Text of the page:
What's more, Russian President Vladimir Putin has already mooted his old friend for the coveted diplomatic posting -- if we are to believe the rumors circulating in the Italian press. "Putin intends to give Silvio Berlusconi a passport, a diplomatic passport, which would allow him to spend the rest of his days in his foreign residences: Antigua or Bermuda, or perhaps St. Moritz," an unnamed MP from Berlusconi's Forza Italia party told the right-wing newspaper Libero. Now stripped of his parliamentary immunity, the ambassadorship would have the obvious benefit of shielding the former prime minister from further legal trouble. It would also give him the chance to smooth over what has been a turbulent relationship with the Church. So what if the Vatican has slammed Berlusconi for his "worrying weakness for young and flowing actresses" and for throwing the "whole country into chaos." Catholicism is all about forgiveness, right?

Certified Public Accountant

Are you an Italian business tycoon who hates paying taxes? Is the government's nickel-and-diming cutting into your bottom line? We've got just the accountant for you. It took Italy's Court of Cassation 208 pages to detail Berlusconi's ingenious scheme to avoid paying taxes on the roughly $320 million his offshore companies pocketed after inflating the price of TV rights to U.S. films as they relicensed them for domestic broadcast. The former prime minister, in the court's words, was "directly responsible for the masterminding, creation and development" of the tax-evasion plan. If you're thinking it might not be a good idea to hire a guy who is probably headed to prison, consider how long it took him to get nailed: Berlusconi was slapped with his first tax-fraud conviction in 1997 and he's only now been expelled from the Senate. There might not be an Italian word for Teflon, but the smart money is on Il Cavaliere to keep the charges from sticking.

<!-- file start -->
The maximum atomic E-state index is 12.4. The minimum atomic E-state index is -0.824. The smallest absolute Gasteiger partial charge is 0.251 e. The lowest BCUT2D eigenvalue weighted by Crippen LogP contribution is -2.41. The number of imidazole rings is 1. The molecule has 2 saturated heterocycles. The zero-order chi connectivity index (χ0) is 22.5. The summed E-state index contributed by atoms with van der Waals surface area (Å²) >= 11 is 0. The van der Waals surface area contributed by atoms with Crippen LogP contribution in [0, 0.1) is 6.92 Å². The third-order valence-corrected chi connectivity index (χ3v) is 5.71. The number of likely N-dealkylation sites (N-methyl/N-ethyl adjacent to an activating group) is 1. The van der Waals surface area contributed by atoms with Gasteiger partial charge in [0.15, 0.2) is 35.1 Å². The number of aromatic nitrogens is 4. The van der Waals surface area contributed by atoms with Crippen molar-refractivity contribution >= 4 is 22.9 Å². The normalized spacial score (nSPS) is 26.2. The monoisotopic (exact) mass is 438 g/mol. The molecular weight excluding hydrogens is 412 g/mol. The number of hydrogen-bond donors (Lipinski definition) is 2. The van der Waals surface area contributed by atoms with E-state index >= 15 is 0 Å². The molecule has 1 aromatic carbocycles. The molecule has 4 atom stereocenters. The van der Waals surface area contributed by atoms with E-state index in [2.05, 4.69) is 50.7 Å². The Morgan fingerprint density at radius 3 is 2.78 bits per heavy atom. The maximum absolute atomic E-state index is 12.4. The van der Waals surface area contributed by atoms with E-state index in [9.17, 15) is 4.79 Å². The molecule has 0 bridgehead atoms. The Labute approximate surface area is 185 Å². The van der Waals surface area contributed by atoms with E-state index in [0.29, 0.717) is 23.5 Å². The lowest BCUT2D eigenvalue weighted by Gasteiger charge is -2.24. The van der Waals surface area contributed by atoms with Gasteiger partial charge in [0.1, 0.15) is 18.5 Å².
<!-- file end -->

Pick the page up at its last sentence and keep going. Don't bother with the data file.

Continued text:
A beauty salon for world leaders

With his face frozen in an eternal botox-ed smile, a retired Berlusconi could probably
pull off a stint at Madame Tussaud's impersonating his own wax figure. But it seems the sprightly 77 year-old's energy would go to waste at the famous museum. Instead, the man whose ageless glow can be attributed to extensive cosmetic surgery should turn to opening a high-end beauty salon geared toward a high-powered clientele. According to Berlusconi, who took a leave of absence during his tenure as prime minister just to rejuvenate his face, getting  plastic surgery "shows respect to those who expect you to represent them on an international and national stage." For roughly the price of what your country gives to combating malaria (Bill Gates estimated Berlusconi's expenses for hair-transplants to be just that, or less), you'll get an entirely new look, which might help you stay in power for more than two decades.